Friday, February 22, 2019

Poetry Friday: Tulips by A.E. Stallings

Tulip Fields in the Skagit Valley, Northwest Washington

There was no doubt in my mind what poem I wanted to share this week for Poetry Friday. I can feel something new in my bones and in my head and in my skin and my lungs: Spring is coming, bringing the daffodils and tulips. Glory be, hip, hip, hooray, hallelujah!

 

Tulips

The tulips make me want to paint,
Something about the way they drop
Their petals on the tabletop
And do not wilt so much as faint,

Something about their burnt-out hearts,
Something about their pallid stems
Wearing decay like diadems,
Parading finishes like starts,

Something about the way they twist
As if to catch the last applause,
And drink the moment through long straws,
And how, tomorrow, they’ll be missed.

The way they’re somehow getting clearer,
The tulips make me want to see
The tulips make the other me
(The backwards one who’s in the mirror,

The one who can’t tell left from right),
Glance now over the wrong shoulder
To watch them get a little older
And give themselves up to the light.

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Poetry Friday this week is being hosted by Robyn over at Life on the Deckle Edge. Head over there to see what other people have posted. And if you're in the mood, check out a few sources of inspiration I'm sharing (including this poem) over at Books Around the Table.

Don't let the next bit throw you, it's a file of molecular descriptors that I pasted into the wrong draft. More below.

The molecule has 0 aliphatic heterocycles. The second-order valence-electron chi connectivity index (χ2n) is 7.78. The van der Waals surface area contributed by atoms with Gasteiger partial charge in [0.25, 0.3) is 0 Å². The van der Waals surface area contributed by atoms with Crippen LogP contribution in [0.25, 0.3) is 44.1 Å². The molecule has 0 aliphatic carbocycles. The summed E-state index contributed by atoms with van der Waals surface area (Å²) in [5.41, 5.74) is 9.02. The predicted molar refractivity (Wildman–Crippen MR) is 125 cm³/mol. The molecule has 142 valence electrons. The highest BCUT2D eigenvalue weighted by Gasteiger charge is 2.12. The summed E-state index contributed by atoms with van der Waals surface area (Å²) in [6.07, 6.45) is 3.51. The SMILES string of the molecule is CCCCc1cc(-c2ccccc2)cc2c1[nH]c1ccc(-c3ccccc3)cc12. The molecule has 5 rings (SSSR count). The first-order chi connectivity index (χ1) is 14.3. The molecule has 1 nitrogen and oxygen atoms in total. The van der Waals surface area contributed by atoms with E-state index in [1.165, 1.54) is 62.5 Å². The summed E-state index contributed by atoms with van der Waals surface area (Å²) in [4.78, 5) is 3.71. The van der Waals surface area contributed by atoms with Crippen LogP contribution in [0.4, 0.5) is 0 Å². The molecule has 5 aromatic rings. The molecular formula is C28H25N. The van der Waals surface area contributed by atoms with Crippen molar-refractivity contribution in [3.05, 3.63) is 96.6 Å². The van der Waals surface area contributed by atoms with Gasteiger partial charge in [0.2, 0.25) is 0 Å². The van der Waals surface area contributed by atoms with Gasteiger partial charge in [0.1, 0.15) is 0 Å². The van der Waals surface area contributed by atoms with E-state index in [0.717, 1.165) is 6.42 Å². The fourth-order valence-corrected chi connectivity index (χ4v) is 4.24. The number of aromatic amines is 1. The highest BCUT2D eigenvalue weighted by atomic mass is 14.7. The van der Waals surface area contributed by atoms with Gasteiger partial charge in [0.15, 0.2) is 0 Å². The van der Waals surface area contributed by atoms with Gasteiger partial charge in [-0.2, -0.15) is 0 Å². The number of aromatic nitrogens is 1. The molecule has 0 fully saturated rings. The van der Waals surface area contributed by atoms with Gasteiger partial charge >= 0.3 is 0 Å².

Friday, January 25, 2019

Poetry Friday: In the MIddle of Winter, A Summer Day


Image result for mary oliver
 
Well, I've had the holidays so I've not posted recently. I've had a busy few weeks. And...and, and. Excuses, excuses.  But the news that Mary Oliver died has nudged me into a Poetry Friday post.
 
I can sometimes be cynical. I can sometimes be satisfied with what amounts to clever wordplay  in my own poetry. I'm terrified of sentimentality. But the poem you see below, written by Mary Oliver, full of sentiment, is not sentimental. It's also more direct with its final question than I normally like, being a fan of indirection. Still, I like it. It's clean and clear - and it's clearly felt. The description of the grasshopper is not too embroidered - it's fresh and clean. Strong descriptions which are free of aggressive adjectives are rare. This poem has been a favorite of mine for quite a few years and - since the death of my mom - has floated up to the surface again. Now it's coupled in my mind with the death of the poet.

Here it is, hope it gives you pause, and hope you enjoy it.


The Summer Day

Who made this world?
Who made the swan, and the black bear?
Who made the grasshopper?
This grasshopper, I mean -
the one who has flung herself out of the grass,
the one who is eating sugar out of my hand,
who is moving her jaws back and forth instead of up and down -
who is gazing around with her enormous and complicated eyes.
Now she lifts her pale forearms and thoroughly washes her face.
Now she snaps her wings open, and floats away.
I don’t know exactly what a prayer is.
I do know how to pay attention, how to fall down
into the grass, how to kneel down in the grass,
how to be idle and blessed, how to stroll through the fields,
which is what I have been doing all day.
Tell me, what else should I have done?
Doesn’t everything die at last, and too soon?
Tell me, what is it you plan to do
with your one wild and precious life?

                                      -- Mary Oliver

Poetry Friday is being hosted this week at Going to Walden. Head over there to see what other people have posted.